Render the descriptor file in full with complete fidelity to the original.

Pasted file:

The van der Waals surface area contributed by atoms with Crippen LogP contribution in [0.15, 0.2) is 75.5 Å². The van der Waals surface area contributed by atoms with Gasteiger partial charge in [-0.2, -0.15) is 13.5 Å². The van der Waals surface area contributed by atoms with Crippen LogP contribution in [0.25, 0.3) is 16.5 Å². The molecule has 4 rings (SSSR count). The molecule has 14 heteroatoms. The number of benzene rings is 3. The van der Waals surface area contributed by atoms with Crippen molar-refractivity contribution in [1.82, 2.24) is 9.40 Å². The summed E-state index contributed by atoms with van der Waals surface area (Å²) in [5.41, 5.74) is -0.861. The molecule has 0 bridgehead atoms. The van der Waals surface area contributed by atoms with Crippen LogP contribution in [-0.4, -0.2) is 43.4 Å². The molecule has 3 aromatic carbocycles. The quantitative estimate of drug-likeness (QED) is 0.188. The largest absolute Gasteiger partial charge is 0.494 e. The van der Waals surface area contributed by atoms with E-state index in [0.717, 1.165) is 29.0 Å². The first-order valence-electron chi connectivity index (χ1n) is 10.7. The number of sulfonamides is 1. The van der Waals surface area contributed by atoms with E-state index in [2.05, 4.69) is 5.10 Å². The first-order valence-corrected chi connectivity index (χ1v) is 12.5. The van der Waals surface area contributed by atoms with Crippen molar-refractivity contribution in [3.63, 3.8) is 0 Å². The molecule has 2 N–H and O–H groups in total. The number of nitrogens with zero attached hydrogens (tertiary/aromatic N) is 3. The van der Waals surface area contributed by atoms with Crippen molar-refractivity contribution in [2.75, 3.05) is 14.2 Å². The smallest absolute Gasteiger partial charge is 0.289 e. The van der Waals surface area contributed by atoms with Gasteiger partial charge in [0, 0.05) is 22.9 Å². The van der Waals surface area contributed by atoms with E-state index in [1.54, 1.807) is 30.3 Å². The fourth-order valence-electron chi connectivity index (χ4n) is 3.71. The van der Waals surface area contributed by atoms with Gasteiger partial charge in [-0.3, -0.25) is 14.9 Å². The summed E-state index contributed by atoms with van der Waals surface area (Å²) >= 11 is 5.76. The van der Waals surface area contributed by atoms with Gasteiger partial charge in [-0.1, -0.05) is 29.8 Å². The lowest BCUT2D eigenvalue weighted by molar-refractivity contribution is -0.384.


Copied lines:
The van der Waals surface area contributed by atoms with Crippen LogP contribution in [0.15, 0.2) is 75.5 Å². The van der Waals surface area contributed by atoms with Gasteiger partial charge in [-0.2, -0.15) is 13.5 Å². The van der Waals surface area contributed by atoms with Crippen LogP contribution in [0.25, 0.3) is 16.5 Å². The molecule has 4 rings (SSSR count). The molecule has 14 heteroatoms. The number of benzene rings is 3. The van der Waals surface area contributed by atoms with Crippen molar-refractivity contribution in [1.82, 2.24) is 9.40 Å². The summed E-state index contributed by atoms with van der Waals surface area (Å²) in [5.41, 5.74) is -0.861. The molecule has 0 bridgehead atoms. The van der Waals surface area contributed by atoms with Crippen LogP contribution in [-0.4, -0.2) is 43.4 Å². The molecule has 3 aromatic carbocycles. The quantitative estimate of drug-likeness (QED) is 0.188. The largest absolute Gasteiger partial charge is 0.494 e. The van der Waals surface area contributed by atoms with E-state index in [0.717, 1.165) is 29.0 Å². The first-order valence-electron chi connectivity index (χ1n) is 10.7. The number of sulfonamides is 1. The van der Waals surface area contributed by atoms with E-state index in [2.05, 4.69) is 5.10 Å². The first-order valence-corrected chi connectivity index (χ1v) is 12.5. The van der Waals surface area contributed by atoms with Crippen molar-refractivity contribution in [3.63, 3.8) is 0 Å². The molecule has 2 N–H and O–H groups in total. The number of nitrogens with zero attached hydrogens (tertiary/aromatic N) is 3. The van der Waals surface area contributed by atoms with Crippen molar-refractivity contribution in [2.75, 3.05) is 14.2 Å². The smallest absolute Gasteiger partial charge is 0.289 e. The van der Waals surface area contributed by atoms with Gasteiger partial charge in [0, 0.05) is 22.9 Å². The van der Waals surface area contributed by atoms with E-state index in [1.54, 1.807) is 30.3 Å². The fourth-order valence-electron chi connectivity index (χ4n) is 3.71. The van der Waals surface area contributed by atoms with Gasteiger partial charge in [-0.3, -0.25) is 14.9 Å². The summed E-state index contributed by atoms with van der Waals surface area (Å²) >= 11 is 5.76. The van der Waals surface area contributed by atoms with Gasteiger partial charge in [-0.1, -0.05) is 29.8 Å². The lowest BCUT2D eigenvalue weighted by molar-refractivity contribution is -0.384.